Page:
Choosing a course is one of the most important decisions you'll ever make! View our courses and see what our students and lecturers have to say about the courses you are interested in at the links below.
Each year more than 4,000 choose NUI Galway as their University of choice. Find out what life at NUI Galway is all about here.
About NUI Galway
About NUI Galway
Since 1845, NUI Galway has been sharing the highest quality teaching and research with Ireland and the world. Find out what makes our University so special – from our distinguished history to the latest news and campus developments.
Colleges & Schools
Colleges & Schools
NUI Galway has earned international recognition as a research-led university with a commitment to top quality teaching across a range of key areas of expertise.
- Business & Industry
- Alumni, Friends & Supporters
At NUI Galway, we believe that the best learning takes place when you apply what you learn in a real world context. That's why many of our courses include work placements or community projects.
June 2017 Understanding and Transforming Behaviour is Key to Meeting Ireland’s Sustainability Challenges
The NUI Galway-led ENERGISE (European Network for Research, Good Practice and Innovation for Sustainable Energy) hosted a two-day workshop of international sustainability experts in Dublin this week 1-2 June, during European Sustainable Development Week.
The three-year Horizon 2020 funded ENERGISE programme, is an innovative pan-European research initiative setup to achieve a greater scientific understanding of the social and cultural influences on energy consumption. The initiative develops, tests and assesses options for a bottom-up transformation of energy use in households and communities across Europe.
As part of this two-day event, the Consumption Environment Sustainability (CONSENSUS) research team launched its report CONSENSUS II: Segmentation, Experimentation and Biographies for Sustainability.
Findings from the Consensus II Report:
- More sustainable household consumption in Ireland, and by association sustainable production, is essential if the UN Sustainable Development Goals are to be achieved.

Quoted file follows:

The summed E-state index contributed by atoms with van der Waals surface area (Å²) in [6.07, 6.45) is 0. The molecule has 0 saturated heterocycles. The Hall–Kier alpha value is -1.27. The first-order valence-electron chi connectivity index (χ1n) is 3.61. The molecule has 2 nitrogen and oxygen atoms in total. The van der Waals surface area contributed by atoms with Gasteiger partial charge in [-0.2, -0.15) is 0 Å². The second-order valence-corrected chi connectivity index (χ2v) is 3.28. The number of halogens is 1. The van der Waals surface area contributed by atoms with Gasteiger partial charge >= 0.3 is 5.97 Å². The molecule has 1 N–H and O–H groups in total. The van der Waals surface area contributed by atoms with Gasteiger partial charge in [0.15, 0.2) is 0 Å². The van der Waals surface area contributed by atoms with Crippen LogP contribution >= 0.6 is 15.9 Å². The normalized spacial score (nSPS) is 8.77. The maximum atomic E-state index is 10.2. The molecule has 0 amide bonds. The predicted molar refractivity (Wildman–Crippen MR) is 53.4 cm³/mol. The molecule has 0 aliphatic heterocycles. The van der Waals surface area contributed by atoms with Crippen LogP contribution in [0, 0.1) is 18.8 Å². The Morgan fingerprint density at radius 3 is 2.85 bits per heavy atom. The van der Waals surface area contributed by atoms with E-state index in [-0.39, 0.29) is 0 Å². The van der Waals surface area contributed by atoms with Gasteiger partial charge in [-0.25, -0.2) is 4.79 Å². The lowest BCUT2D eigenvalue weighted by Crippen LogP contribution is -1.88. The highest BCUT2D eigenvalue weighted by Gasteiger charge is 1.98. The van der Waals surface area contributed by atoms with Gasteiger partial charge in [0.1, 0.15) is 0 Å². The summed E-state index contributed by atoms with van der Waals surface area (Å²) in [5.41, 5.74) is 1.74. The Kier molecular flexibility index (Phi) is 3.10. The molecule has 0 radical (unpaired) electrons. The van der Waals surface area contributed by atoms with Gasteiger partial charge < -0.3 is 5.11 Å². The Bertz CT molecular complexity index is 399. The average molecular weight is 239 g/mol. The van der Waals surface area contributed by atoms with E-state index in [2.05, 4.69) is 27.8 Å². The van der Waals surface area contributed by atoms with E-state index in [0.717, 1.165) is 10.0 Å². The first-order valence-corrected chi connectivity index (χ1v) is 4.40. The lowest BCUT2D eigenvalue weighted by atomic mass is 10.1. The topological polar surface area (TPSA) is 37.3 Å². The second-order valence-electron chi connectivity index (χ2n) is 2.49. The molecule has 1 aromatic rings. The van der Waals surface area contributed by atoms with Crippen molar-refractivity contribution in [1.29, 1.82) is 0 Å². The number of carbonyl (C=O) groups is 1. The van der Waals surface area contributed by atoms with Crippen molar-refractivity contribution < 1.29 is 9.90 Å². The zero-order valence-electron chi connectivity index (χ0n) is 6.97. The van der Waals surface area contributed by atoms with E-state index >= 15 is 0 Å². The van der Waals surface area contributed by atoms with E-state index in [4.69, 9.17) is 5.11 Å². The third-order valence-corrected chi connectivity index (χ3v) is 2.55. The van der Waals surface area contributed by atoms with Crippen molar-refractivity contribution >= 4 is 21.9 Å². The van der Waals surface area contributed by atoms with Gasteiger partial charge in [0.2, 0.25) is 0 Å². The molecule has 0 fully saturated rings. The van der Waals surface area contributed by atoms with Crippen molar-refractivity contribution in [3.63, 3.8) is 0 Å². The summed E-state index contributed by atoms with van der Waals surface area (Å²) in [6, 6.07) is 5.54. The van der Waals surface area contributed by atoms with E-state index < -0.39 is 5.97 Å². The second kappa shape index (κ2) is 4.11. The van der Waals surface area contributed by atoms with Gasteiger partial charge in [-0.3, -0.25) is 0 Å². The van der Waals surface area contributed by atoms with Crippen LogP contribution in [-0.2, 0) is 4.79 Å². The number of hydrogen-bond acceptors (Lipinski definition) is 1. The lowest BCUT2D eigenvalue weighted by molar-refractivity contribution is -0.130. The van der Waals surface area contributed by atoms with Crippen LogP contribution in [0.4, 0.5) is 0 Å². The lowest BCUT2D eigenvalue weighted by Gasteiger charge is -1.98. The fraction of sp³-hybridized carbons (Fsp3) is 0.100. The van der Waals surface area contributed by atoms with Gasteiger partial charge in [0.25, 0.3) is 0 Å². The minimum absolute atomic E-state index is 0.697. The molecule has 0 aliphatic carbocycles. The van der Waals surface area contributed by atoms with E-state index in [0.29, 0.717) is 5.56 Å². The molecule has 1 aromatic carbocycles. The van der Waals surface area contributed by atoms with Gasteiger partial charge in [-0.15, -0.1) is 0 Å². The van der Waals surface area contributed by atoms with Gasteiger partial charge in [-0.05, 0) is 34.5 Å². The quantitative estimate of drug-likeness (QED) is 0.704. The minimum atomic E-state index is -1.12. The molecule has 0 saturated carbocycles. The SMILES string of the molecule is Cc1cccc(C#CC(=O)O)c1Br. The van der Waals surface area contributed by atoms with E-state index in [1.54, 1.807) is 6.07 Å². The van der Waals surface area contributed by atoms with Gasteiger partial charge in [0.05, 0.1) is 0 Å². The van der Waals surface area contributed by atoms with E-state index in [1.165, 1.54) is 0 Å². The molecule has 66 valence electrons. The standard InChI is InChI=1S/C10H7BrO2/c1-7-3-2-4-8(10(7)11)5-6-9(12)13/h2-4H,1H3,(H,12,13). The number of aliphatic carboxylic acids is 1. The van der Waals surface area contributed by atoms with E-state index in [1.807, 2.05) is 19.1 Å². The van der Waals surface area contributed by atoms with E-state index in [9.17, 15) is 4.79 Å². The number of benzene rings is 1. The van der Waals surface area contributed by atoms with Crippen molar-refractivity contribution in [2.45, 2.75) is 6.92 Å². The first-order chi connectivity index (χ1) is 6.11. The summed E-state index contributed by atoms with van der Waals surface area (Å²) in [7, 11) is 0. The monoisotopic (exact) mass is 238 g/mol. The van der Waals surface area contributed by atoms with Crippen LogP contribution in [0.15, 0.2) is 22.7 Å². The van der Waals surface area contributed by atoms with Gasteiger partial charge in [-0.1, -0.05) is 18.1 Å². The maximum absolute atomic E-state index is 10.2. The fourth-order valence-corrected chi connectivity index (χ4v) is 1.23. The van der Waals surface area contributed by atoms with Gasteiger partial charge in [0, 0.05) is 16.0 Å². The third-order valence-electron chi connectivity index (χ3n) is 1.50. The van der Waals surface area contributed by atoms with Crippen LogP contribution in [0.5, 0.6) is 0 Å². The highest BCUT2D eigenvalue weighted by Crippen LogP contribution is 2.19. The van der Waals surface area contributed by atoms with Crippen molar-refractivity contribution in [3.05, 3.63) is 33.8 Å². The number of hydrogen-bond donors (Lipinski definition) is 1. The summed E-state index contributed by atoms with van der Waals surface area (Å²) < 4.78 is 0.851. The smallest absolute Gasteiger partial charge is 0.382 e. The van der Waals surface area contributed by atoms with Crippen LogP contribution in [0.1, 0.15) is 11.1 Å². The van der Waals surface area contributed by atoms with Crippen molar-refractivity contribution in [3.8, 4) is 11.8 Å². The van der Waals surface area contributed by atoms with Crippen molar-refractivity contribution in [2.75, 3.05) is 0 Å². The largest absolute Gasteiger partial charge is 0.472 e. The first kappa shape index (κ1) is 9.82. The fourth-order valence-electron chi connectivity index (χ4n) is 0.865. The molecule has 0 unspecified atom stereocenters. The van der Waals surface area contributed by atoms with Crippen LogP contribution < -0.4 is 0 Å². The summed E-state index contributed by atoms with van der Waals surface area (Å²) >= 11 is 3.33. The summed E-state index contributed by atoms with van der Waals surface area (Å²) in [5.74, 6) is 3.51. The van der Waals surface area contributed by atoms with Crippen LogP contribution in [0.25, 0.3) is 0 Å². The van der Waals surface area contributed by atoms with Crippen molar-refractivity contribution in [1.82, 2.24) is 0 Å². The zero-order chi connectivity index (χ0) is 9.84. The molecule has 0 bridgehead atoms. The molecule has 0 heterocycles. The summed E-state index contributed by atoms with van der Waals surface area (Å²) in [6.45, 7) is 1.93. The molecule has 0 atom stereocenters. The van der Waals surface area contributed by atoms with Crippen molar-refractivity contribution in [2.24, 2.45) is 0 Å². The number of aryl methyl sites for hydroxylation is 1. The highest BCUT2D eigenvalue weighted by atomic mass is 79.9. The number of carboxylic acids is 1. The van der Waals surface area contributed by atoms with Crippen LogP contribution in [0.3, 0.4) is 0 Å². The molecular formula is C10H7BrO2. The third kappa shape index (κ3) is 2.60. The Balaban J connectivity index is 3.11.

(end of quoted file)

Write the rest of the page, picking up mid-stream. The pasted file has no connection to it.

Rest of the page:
- Targeted responses are needed as consumption varies by age, gender, income and education.
- Travel behaviour in the period between 20 to 30 years old is particularly dynamic and provides considerable opportunities for coordinated interventions. Adopting a life-course approach would represent a major step change in transport policy.
- Big changes are possible - water use from washing was reduced by 47%, food waste reduced by 28% and 100% of the remaining waste being composted with no food waste sent to landfill.
- A coordinated and systematic approach by governments, private companies and civil society is required to support sustainable consumption, from everyday habitual behaviours to the occasional or once-off purchases.
- The history of increasing structural ‘lock in’ regarding car use in Ireland serves to caution against a sole focus on changing individual behaviour. Broader changes to transport infrastructure, policies and traffic laws are also urgently needed to achieve a more sustainable transport system.
The CONSENSUS project develops and tests novel ways to better understand and respond to the complex challenges created by household consumption such as lifestyle segmentation, mobility biographies and home-based living laboratories. It is funded through the Environmental Protection Agency’s sustainability research programme, led by Professor Anna Davies from Trinity College Dublin, in collaboration with Dr Frances Fahy from
NUI Galway and Professor Henrike Rau from Ludwig-Maximilian University in Munich.
In response to their findings, Director General of the Environmental Protection Agency, Dr Laura Burke, said: “Changing our behaviour is one of the greatest challenges we face in making the transition to a low carbon and resource efficient future. In this report, the CONSENSUS team shows how we can better understand our current behaviour and how we can start to redirect it onto a more sustainable pathway. We are often unaware that many of our everyday activities damage the environment and this project demonstrates that small actions can make a big difference.”
Commenting on the findings of the report, Dr Frances Fahy, Head of the Discipline of Geography at NUI Galway, said: “On the basis of this exciting study, our NUI Galway based research team recommends that a tailored policy approach to different groups of individuals that may be more successful at eliciting pro-environmental behaviour change than general ‘one-size-fits-all’ policy interventions. The typology tools constructed in the CONSENSUS II study create a refined, targeted approach to understanding the nuances of consumption behaviours.”
To read the full CONSENSUS II: Segmentation, Experimentation and Biographies for Sustainability report, visit: http://www.epa.ie/researchandeducation/research/researchpublications/researchreports/research205.html